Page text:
Referring now to FIG. 2, the catheter shaft 28 includes an outer tube 30 connected at its proximal end to the manifold assembly 22 and connected at its distal end to the proximal balloon waist 36 by means of a suitable adhesive such as epoxy or urethane. The outer tube 30 also includes a series of tapers 33 to facilitate varying flexibility along the length of the catheter shaft 28. The outer tube 30 is preferably made of extruded polyethylene with outer tapers 33 formed by drawing the outer tube 30 through a reduced diameter heated dye. The outer tube is preferably approximately 135 cm. long and tapers from approximately 0.0474-0.0522 inches at the proximal end to approximately 0.031-0.047 inches at the distal end. Those skilled in the art will recognize that the outer tube 30 can be formed of alternate materials and dimensions as are conventional in the art.
The catheter shaft 28 also includes an inner tube 31 which is connected at its proximal end to the manifold assembly 22 and at its distal end to an optically-transparent tube 35. Junction tube 34 serves to connect the inner tube 31 to the optically-transparent tube 35 by means of a suitable adhesive such as epoxy or urethane. Inner tube 31 also includes a series of tapers 32 which impart varying flexibility along the length of the catheter shaft 28. The inner tube 31 is manufactured in a similar manner as outer tube 30. Inner tube 31 is preferably made of extruded polyethylene and is approximately 137 cm. long. The inner tube tapers from 0.027-0.029 inches at the proximal end to approximately 0.023-0.025 inches at the distal end. The inner tube 31 can also be formed of various other materials and dimensions which are conventional in the art. Junction tube 34 is preferably made of a thin-walled polymer tube such as polyimide so as to minimize interference with the inflation lumen 42.
Alternatively, rather than incorporate junction tube 34, the optically transparent tube 35 may incorporate a proximal flared portion (not shown) to connect to the distal end of the inner tube 31 by means of a suitable adhesive. The need for junction tube 34 can also be eliminated by forming the optically transparent tube 35 as an integral continuation of inner tube 31 such that the entire inner tube 31 is formed of an optically transparent material.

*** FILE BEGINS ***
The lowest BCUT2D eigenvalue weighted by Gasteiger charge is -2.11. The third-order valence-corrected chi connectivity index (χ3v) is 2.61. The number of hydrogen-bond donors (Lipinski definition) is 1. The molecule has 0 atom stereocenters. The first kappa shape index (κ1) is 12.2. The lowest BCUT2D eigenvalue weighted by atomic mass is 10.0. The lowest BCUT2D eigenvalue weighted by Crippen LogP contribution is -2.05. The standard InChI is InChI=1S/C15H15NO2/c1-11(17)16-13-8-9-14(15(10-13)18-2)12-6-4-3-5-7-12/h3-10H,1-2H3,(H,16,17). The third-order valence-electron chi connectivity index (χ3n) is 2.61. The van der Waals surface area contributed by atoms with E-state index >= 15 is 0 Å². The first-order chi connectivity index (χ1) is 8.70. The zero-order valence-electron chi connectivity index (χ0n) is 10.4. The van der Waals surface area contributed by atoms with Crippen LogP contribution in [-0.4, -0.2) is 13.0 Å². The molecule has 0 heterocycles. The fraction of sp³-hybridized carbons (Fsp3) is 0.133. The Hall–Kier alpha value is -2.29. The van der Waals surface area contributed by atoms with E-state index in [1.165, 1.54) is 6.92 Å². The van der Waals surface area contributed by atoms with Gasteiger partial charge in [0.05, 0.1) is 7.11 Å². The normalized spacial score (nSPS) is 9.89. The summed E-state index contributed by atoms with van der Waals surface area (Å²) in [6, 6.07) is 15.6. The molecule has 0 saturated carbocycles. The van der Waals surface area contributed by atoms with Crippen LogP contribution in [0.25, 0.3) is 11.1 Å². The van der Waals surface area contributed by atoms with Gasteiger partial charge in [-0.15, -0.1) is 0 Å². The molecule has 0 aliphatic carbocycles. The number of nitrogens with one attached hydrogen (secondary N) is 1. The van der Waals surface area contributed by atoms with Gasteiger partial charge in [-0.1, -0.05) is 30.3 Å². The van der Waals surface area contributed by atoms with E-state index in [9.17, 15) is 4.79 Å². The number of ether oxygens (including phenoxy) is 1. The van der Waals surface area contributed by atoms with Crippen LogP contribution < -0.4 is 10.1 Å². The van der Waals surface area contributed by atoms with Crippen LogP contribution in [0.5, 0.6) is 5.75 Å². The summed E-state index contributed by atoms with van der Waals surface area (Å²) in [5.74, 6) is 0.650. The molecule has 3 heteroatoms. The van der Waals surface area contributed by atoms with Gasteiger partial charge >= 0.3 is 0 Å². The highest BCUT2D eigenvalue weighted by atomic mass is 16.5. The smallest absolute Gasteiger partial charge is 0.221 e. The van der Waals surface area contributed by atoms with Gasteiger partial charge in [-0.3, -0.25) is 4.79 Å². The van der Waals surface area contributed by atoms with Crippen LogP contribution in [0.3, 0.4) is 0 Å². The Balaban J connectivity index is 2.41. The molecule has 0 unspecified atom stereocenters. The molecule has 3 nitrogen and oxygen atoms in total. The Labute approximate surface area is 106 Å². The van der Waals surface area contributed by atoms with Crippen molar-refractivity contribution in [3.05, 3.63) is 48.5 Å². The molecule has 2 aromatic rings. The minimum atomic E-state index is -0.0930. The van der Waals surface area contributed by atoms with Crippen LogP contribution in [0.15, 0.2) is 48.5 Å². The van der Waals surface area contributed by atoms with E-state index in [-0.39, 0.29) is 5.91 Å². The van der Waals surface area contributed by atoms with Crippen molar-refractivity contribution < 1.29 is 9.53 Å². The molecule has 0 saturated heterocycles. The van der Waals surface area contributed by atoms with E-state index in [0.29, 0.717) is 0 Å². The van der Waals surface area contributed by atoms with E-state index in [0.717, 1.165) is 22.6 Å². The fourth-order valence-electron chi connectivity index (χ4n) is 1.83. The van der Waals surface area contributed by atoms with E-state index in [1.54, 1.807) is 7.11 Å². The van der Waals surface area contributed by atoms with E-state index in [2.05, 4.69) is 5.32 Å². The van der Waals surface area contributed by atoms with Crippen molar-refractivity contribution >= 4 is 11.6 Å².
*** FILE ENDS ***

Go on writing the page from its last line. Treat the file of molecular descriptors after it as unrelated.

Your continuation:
The optically-transparent tube 35 is connected at its distal end to the distal balloon waist 40 by means of a suitable adhesive such as epoxy or urethane. The optically-transparent tube is preferably formed of polycarbonate but can be formed of any optically-transparent material with a preferable optical index of refraction between approximately 1.3 and 1.6. Those skilled in the art will recognize that any optically-transparent polymer may be used. However, it is preferable to match the index of refraction of the optically-transparent tube 35 to the fluid used to inflate the balloon.
Radiopaque marker bands 41 are secured to the optically-transparent tube 35 to facilitate radiographic placement of the balloon catheter at the therapy site. The marker bands 41 are preferably aligned with the proximal balloon cone 37 and distal balloon cone 39 so as to not interfere with angioscopic visualization. The marker bands 41 can be made of any suitable material conventional in the art such as gold, platinum or an alloy thereof.
Referring now to FIGS. 3 and 4, angioscope 19 is disposed in the guide wire lumen 43 and includes an imaging bundle 21 and a plurality of illumination fibers 20. The imaging bundle 21 and illumination fibers 20 are substantially as described in U.S. Pat. No. 5,116,317 to Carson, Jr. et al. which is herein incorporated by reference. Those skilled in the art will recognize that other angioscopes be used with the present invention.
To facilitate quantitative analysis of the objects being viewed by the angioscope through the balloon catheter 12, a measuring index may be incorporated on the inflatable balloon 29. The measuring index can then be compared relative to an object or a topography being viewed and precise dimensions can be calculated therefrom. For example, in a first preferred embodiment of the measuring index for use with the present invention as shown in FIG. 5, the inflatable balloon 29 may include a series of radial bands 46 spaced apart in equal increments of a known dimension. Either by visualizing the radial bands 46 on the video monitor 18 or by utilizing the computer 16, the diameter of the balloon 29 can be determined at each radial band position. The radial bands 46 can be formed on the outer surface 45 of the transparent balloon 29 using a permanent ink marker. The ink should be substantially opaque such that they can be clearly seen with the angioscope. Alternatively, the radial bands 46 can be made of fluorescent ink to enhance visualization. Furthermore, the radial bands 46 can be formed of phosphorescent ink which may negate the need for a light source 13 and illumination fibers 20. The radial bands 46 preferably span the body of the balloon 38 between the proximal balloon cone 37 and the distal balloon cone 39.